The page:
Alcoa Howmet Gets DOD Contract

June 30, 2006
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WHITEHALL — Alcoa Howmet Castings will be part of a $1.3 million contract funded by the 2007 defense appropriations bill to help the Department of Defense cut costs.

The project combines Alcoa’s design capabilities with Howmet’s titanium manufacturing capabilities, said Michael Pepper, vice president and general manager of Howmet Products and Services.

Howmet has been part of the DOD’s Advanced Aluminum Aerostructure Initiative, and Pepper said they hope to do the same type of work with titanium. The initiative was an aluminum intensive process with Alcoa in which the company leveraged Alcoa’s design, analysis, testing and prototyping with the goal of reducing costs on aluminum aerostructures with equal weight and equal performance on products, Pepper said.

The same process will be used with titanium. The AlcoaTechnologyCenter in Pittsburgh, Pa., will determine which part of the aerospace structure will be used for testing and prototyping, and then the prototyping and production work will be done at Howmet in Whitehall.

“We don’t have a targeted component yet,” he said. “We’ll probably be looking at trying to demonstrate this technology on the F-35 (Joint Striker Fighter), the V-22, F/A-22 or the F-18. Those are kind of the four programs we want to go take a peek in and sort out which component we’ll go after.”

Once the component is produced, Pepper said its use will be demonstrated for the Air Force.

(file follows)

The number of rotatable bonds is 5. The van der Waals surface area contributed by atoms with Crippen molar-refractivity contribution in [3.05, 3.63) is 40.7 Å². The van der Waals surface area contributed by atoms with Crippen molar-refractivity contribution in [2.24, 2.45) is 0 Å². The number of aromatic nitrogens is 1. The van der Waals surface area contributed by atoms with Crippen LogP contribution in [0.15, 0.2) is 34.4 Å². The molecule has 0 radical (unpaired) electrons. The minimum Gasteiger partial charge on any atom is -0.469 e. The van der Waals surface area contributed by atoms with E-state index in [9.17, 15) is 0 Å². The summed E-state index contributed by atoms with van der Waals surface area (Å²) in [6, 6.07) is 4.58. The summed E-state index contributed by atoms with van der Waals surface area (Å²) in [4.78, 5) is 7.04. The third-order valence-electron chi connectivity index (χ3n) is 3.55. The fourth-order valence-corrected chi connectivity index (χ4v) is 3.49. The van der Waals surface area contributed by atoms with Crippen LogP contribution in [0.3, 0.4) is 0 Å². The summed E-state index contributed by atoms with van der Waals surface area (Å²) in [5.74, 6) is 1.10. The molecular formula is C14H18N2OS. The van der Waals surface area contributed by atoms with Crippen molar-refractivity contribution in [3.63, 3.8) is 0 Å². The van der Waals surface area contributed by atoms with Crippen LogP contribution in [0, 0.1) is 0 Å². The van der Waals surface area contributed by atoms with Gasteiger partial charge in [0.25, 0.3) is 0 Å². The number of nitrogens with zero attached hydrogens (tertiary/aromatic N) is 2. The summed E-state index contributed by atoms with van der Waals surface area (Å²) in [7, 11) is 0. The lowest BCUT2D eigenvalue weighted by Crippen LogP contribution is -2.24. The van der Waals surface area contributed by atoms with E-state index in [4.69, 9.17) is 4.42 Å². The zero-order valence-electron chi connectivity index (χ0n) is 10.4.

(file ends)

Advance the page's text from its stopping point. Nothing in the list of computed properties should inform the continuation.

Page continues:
“What we would like to do is demonstrate the capabilities of what we can achieve on a component, and certainly, as we move forward, take that technology and spread it across other parts,” he said. “We think there is significant opportunity for costs savings, especially in titanium.”

Pepper said he believes costs could be reduced by 30 percent.

Though it is highly unlikely that an entire aircraft would be produced by Howmet, Pepper said the project has potential.

“It’s hard to say early on here exactly how big this could really be. We’ll see how it plays,” he said. “If things go well, it could mean a lot of opportunity for us in the longer term.”

Pepper said government contracts are not rare for Howmet, which employs 2,500 people.

“It’s not unusual for us to be involved in government-funded programs where it’s targeted for a specific technology,” he said. “We’ve been making titanium components in Whitehall for about 30 years.”

The company has been working on airframe structure components for five or six years, Pepper said.    

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